If you cannot view this email, click here.

SOLO Masthead logo
American Bar Association - Defending Liberty, Pursuing Justice

SPRING 2009

Vol. 15, No. 2

EMPLOYMENT LAW

Features

 

Employment Policies and Workplace Responsibility

As an attorney who represents employees in discrimination, harassment, wage and hour, and other employment cases, I see firsthand what happens when a company has deficient employment policies or fails to adhere to the policies it does have. For many businesses, striking the balance between optimizing worker productivity and ensuring worker satisfaction is not always easy. Here are some tips for employers on essential employment policies.

Equal Opportunity Employer

Every business should have a policy that clearly articulates that the company is an equal opportunity employer and will not tolerate discrimination and harassment. It is critical that employees are directed as to how to submit any concerns or complaints if they are the target of such unlawful conduct. Also, the company must set up a mechanism to respond to such issues promptly and fairly. If an employee violates these policies, the company must proceed with appropriate corrective action, up to and including termination. 

Some companies resist instituting such policies believing it is superfluous to state that they will follow the law. This is a serious mistake since antidiscrimination policies can protect a company from liability. Under federal law, an employee must utilize the complaint procedure if subjected to coworker and supervisor harassment. No complaint procedure means no affirmative defense.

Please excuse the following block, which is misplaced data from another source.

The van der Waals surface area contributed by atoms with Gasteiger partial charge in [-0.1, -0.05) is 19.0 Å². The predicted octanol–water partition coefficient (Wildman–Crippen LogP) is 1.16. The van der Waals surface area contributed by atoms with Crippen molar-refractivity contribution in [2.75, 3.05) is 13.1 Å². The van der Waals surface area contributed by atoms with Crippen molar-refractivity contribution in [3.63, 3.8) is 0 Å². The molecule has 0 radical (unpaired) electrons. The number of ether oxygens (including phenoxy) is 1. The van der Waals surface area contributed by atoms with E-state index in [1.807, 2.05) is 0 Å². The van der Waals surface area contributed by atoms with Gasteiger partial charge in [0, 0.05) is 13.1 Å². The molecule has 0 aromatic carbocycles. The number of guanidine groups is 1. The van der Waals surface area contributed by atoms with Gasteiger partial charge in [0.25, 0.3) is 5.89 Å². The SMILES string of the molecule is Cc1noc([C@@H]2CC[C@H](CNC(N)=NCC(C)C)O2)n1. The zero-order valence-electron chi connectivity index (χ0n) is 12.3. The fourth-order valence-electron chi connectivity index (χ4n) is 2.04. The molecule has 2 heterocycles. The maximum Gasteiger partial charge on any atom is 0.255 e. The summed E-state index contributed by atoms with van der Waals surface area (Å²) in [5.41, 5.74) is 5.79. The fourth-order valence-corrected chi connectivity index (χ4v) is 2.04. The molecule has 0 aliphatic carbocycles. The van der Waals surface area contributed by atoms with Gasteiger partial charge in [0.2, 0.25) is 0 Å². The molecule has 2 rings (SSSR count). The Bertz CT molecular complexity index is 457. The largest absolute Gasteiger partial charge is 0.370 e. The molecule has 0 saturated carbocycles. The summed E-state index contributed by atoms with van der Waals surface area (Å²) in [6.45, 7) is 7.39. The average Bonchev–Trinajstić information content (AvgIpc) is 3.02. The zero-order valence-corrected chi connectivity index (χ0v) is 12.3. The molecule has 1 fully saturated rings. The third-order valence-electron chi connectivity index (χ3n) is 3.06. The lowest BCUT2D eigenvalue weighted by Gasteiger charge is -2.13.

Further, it can be helpful to have an open-door policy for employees so concerns can be addressed in a more relaxed atmosphere. Responding to such complaints in a meaningful manner is key to avoiding further problems. However, even the most well-intentioned employer can be subject to valid complaints. In this event, policies that include a formal procedure for investigating and fairly adjudicating complaints are key for successfully navigating these often turbulent waters.

Knowledge Is Power

In order to ensure the smooth running of its day-to-day operations, a company should specify employee benefits, such as pay schedules, overtime, health insurance, vacation, and holiday policies. Specifying how the company will handle various leave requests such as sick, family, or pregnancy leave is also critical. Establishing these protocols in advance helps to smooth out any possible tensions in the workplace.

While employees are entitled to various leaves, once again, a balance must be struck to establish fairness. A company should set forth rules such as attendance policies informing employees what types of conduct can result in discipline, including termination.

What to Avoid

An employer should never try to protect itself by asking an employee to waive any rights he or she has under the law. Such policies may demonstrate a discriminatory mind-set and are often void as against public policy. While mandatory arbitration clauses are an option to avoid being sued, such clauses can often be counterproductive; an employee may choose to sue anyway and the court decides whether the arbitration clause is viable. Under the Federal Arbitration Act, the validity of an arbitration clause is a question for a jury.  Also, private judges have expensive hourly rates and there is a limited right to appeal an adverse arbitration ruling.

In sum, establishing and adhering to fair employment practices is the best solution for businesses to avoid workplace liability.

V. James DeSimone is a trial lawyer specializing in both individual and class action employment law cases. He is a founding partner of Schonbrun DeSimone Seplow Harris & Hoffman, LLP, a civil rights firm with offices in Venice and Pasadena. Visit his Web site at www.losangelesemploymentlawyer.com.

© Copyright 2009, American Bar Association.